That Thing That I Do
My visa disallows me taking a job here in Italy. Ooo! My favorite thing! Which is fortunate as I have no marketable skills. But a little give-&-take, a bit of barter as it were, and I can still manage to uphold one of my primary obligations: accommodations for the cat when she cannot travel with us. In fact, she has a growing fan club, including families who seem to love her despite having no need for reciprocity.
But it’s nice to share the
burden wealth and there are 2 little-old-lady sister cats who are quite particular about their care. In fact, Kiwi and I go stay with them so they might remain in their familiar abode. This arrangement also allows for my looking after 4 strays who have sussed out the kind-hearted woman* who lives here. So this is my gig: feed, scoop, groom those who live “above the stairs;” feed, socialize, mind the general health of the less-fortunates (but still much more fortunate than so many; I must remember this when they are scabby and mournful and unkempt); lay out the veggie buffet for 2 tortoises; strictly follow careful instructions for plants ~not my strong suit!~ and keep the house secure. I take comfort that each of these creatures whom I know and care for is well looked-after. If you want something done right, you know.
It didn’t seem like much until I saw what I do in the light of how much I appreciate it when people are taking care of Kiwi for me: peace of mind. That is a valuable thing! It makes vacations more fun and business trips less worrisome. In a life where I have no career nor tangible accomplishments to show for it, it boosts my spirit to find the value in what I am good at. They are loved and purr for me; I am remunerated ten-fold.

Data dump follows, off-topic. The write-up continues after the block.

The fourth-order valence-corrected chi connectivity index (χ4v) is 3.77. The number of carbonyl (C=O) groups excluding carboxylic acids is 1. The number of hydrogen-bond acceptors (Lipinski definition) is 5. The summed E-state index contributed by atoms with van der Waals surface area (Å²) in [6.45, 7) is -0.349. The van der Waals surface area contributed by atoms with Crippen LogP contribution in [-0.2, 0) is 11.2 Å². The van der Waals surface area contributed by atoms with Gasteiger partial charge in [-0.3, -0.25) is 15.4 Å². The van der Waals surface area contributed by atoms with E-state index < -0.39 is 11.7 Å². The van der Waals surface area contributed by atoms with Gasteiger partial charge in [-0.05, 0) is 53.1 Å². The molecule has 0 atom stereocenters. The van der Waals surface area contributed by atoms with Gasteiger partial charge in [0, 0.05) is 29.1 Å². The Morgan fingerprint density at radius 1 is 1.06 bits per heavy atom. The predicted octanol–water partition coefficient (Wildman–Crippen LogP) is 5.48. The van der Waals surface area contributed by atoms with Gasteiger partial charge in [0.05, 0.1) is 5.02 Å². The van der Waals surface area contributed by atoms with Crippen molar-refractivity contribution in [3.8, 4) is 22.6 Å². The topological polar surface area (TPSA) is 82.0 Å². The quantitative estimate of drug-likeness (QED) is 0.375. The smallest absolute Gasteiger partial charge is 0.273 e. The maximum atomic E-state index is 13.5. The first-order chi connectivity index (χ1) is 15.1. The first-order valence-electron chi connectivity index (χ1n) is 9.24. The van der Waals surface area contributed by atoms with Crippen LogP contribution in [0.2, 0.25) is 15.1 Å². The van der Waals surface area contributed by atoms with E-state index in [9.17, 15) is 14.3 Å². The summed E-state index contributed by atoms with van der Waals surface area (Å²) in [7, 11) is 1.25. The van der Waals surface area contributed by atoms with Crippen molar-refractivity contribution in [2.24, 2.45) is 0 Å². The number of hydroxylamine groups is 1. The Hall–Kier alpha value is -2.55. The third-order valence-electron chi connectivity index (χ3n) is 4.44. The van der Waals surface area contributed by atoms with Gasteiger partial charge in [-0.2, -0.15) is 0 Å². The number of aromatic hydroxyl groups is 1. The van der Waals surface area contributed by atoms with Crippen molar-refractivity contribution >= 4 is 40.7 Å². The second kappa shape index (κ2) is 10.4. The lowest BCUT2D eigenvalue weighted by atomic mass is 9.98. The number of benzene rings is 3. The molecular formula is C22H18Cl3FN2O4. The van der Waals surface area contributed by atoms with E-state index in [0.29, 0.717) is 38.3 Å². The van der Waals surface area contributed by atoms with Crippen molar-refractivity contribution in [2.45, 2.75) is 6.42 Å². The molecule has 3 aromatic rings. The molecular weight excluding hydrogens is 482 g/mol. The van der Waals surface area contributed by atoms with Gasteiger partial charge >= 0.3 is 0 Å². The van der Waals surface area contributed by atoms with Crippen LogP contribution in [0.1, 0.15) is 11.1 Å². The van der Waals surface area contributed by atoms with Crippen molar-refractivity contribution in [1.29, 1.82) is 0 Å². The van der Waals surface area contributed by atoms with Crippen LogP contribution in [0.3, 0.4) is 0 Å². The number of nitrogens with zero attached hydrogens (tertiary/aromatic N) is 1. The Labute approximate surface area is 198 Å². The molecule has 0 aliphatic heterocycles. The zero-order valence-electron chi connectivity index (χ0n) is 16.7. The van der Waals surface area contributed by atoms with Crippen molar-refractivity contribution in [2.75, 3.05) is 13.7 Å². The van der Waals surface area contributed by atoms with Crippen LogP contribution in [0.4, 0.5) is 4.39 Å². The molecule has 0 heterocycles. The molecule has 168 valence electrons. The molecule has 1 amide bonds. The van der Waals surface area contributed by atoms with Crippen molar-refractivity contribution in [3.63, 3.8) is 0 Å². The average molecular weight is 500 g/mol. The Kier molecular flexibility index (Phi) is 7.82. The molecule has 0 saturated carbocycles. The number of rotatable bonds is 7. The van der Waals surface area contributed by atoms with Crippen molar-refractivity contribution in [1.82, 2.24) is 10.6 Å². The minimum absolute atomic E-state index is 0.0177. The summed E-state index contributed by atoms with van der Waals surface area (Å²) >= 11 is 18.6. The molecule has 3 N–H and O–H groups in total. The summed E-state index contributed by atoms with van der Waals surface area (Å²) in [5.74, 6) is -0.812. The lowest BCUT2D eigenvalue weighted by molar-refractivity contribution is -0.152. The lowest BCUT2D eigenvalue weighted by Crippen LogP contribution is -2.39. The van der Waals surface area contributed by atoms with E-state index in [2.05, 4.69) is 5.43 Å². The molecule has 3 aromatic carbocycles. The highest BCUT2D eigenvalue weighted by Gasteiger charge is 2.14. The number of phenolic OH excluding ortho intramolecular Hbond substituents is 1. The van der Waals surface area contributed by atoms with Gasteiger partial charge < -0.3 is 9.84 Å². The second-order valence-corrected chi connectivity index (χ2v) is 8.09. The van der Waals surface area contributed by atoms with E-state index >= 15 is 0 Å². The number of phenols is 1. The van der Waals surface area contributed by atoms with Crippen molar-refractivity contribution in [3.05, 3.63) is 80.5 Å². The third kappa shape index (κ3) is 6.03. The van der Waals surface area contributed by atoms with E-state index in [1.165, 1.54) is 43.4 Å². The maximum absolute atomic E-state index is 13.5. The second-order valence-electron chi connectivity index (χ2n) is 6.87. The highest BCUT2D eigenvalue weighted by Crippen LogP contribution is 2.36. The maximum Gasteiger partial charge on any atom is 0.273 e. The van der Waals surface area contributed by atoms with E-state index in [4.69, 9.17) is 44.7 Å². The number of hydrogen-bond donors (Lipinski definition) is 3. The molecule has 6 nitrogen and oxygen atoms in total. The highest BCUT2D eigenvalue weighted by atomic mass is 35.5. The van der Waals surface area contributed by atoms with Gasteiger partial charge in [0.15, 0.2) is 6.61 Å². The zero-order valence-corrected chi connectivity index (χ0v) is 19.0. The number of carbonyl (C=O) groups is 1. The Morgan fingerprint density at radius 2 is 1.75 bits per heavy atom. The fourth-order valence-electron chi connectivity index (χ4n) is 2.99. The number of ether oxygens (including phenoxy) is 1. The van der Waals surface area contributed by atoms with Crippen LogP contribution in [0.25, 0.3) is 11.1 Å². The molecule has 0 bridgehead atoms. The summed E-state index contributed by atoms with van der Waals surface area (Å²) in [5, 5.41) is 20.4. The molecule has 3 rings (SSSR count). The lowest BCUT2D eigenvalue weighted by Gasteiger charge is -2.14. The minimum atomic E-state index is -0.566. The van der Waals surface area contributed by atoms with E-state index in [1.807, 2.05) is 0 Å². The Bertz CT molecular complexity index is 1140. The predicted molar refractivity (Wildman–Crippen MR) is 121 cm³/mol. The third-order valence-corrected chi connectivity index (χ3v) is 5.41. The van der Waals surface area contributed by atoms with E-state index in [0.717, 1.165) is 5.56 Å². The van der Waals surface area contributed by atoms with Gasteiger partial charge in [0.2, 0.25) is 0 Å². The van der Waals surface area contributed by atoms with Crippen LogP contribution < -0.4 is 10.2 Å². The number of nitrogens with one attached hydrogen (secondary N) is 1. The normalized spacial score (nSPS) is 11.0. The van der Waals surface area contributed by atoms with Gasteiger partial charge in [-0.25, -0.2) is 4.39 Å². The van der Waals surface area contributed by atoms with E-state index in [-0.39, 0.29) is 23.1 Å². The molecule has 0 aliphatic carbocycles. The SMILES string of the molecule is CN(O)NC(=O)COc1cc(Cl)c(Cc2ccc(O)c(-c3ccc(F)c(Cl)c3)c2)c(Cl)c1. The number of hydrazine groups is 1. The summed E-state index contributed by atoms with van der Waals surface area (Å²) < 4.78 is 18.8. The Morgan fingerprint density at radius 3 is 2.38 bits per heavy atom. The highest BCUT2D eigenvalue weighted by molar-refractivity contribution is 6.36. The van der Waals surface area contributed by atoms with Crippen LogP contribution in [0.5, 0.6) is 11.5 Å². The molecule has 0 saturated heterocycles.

*Back in the day, men searching for work ~or anything else~ who rode the rails (that is, jumped trains without benefit of fare) were called hobos. They had a simple graphic code to communicate vital information to those who followed. There were symbols for bad water, safe camping, mean dog, food with sermon, man with gun, tell a hard luck story here, and many other things, including Kind Woman. It indicated a home where they might find a meal and a friendly face. The sign was a cat. My grandfather was one of those men, looking for work after WWI. Eventually he found it and ran several foundries in Ohio. He still travelled during the week and my grandmother raised their 6 children mostly on her own. I suspect there was a small cat chalked on their sidewalk because my father remembers unknown men turning up at their side door and his mother giving them a plate of dinner and a mug of coffee before they disappeared again.